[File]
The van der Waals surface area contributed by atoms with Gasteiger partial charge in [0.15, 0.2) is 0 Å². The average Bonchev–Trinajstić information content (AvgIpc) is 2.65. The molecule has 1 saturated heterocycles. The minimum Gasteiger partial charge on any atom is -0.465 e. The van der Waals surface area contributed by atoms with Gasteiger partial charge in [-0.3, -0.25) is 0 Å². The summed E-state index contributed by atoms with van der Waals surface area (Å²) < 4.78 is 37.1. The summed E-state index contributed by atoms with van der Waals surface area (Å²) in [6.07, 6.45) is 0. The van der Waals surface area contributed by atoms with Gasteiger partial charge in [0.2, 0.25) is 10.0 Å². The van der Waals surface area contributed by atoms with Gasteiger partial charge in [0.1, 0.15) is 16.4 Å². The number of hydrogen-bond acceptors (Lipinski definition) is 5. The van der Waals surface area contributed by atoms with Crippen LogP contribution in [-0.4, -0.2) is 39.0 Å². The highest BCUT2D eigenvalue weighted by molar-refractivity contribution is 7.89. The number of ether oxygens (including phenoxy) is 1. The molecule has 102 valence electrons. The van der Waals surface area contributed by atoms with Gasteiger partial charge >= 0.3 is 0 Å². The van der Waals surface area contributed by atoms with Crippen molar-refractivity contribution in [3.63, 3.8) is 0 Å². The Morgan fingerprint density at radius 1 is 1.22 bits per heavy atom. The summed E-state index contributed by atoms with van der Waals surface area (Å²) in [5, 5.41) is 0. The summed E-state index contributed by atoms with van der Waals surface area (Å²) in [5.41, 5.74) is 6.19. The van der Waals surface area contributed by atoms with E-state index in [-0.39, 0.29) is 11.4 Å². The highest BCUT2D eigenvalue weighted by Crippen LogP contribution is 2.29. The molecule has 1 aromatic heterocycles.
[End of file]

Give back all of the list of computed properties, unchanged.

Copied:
The van der Waals surface area contributed by atoms with Gasteiger partial charge in [0.15, 0.2) is 0 Å². The average Bonchev–Trinajstić information content (AvgIpc) is 2.65. The molecule has 1 saturated heterocycles. The minimum Gasteiger partial charge on any atom is -0.465 e. The van der Waals surface area contributed by atoms with Gasteiger partial charge in [-0.3, -0.25) is 0 Å². The summed E-state index contributed by atoms with van der Waals surface area (Å²) < 4.78 is 37.1. The summed E-state index contributed by atoms with van der Waals surface area (Å²) in [6.07, 6.45) is 0. The van der Waals surface area contributed by atoms with Gasteiger partial charge in [0.2, 0.25) is 10.0 Å². The van der Waals surface area contributed by atoms with Gasteiger partial charge in [0.1, 0.15) is 16.4 Å². The number of hydrogen-bond acceptors (Lipinski definition) is 5. The van der Waals surface area contributed by atoms with Crippen LogP contribution in [-0.4, -0.2) is 39.0 Å². The highest BCUT2D eigenvalue weighted by molar-refractivity contribution is 7.89. The number of ether oxygens (including phenoxy) is 1. The molecule has 102 valence electrons. The van der Waals surface area contributed by atoms with Gasteiger partial charge >= 0.3 is 0 Å². The van der Waals surface area contributed by atoms with Crippen molar-refractivity contribution in [3.63, 3.8) is 0 Å². The Morgan fingerprint density at radius 1 is 1.22 bits per heavy atom. The summed E-state index contributed by atoms with van der Waals surface area (Å²) in [5, 5.41) is 0. The summed E-state index contributed by atoms with van der Waals surface area (Å²) in [5.41, 5.74) is 6.19. The van der Waals surface area contributed by atoms with E-state index in [-0.39, 0.29) is 11.4 Å². The highest BCUT2D eigenvalue weighted by Crippen LogP contribution is 2.29. The molecule has 1 aromatic heterocycles.